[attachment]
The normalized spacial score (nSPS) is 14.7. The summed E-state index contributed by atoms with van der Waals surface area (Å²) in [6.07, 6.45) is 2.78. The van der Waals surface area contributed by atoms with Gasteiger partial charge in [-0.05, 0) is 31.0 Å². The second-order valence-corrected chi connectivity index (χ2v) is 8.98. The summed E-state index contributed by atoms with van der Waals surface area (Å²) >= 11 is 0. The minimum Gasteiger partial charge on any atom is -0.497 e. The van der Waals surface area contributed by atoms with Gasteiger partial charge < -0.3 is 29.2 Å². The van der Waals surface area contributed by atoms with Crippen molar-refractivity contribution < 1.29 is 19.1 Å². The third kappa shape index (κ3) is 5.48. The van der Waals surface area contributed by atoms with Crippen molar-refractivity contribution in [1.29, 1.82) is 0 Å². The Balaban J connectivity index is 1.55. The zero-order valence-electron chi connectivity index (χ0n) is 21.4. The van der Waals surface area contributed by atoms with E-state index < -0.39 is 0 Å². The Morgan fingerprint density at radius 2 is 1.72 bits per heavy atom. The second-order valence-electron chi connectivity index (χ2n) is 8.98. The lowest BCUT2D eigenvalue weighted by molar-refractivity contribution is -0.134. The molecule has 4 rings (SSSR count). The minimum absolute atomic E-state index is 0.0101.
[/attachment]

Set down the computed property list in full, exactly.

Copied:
The normalized spacial score (nSPS) is 14.7. The summed E-state index contributed by atoms with van der Waals surface area (Å²) in [6.07, 6.45) is 2.78. The van der Waals surface area contributed by atoms with Gasteiger partial charge in [-0.05, 0) is 31.0 Å². The second-order valence-corrected chi connectivity index (χ2v) is 8.98. The summed E-state index contributed by atoms with van der Waals surface area (Å²) >= 11 is 0. The minimum Gasteiger partial charge on any atom is -0.497 e. The van der Waals surface area contributed by atoms with Gasteiger partial charge < -0.3 is 29.2 Å². The van der Waals surface area contributed by atoms with Crippen molar-refractivity contribution < 1.29 is 19.1 Å². The third kappa shape index (κ3) is 5.48. The van der Waals surface area contributed by atoms with Crippen molar-refractivity contribution in [1.29, 1.82) is 0 Å². The Balaban J connectivity index is 1.55. The zero-order valence-electron chi connectivity index (χ0n) is 21.4. The van der Waals surface area contributed by atoms with E-state index < -0.39 is 0 Å². The Morgan fingerprint density at radius 2 is 1.72 bits per heavy atom. The second-order valence-electron chi connectivity index (χ2n) is 8.98. The lowest BCUT2D eigenvalue weighted by molar-refractivity contribution is -0.134. The molecule has 4 rings (SSSR count). The minimum absolute atomic E-state index is 0.0101.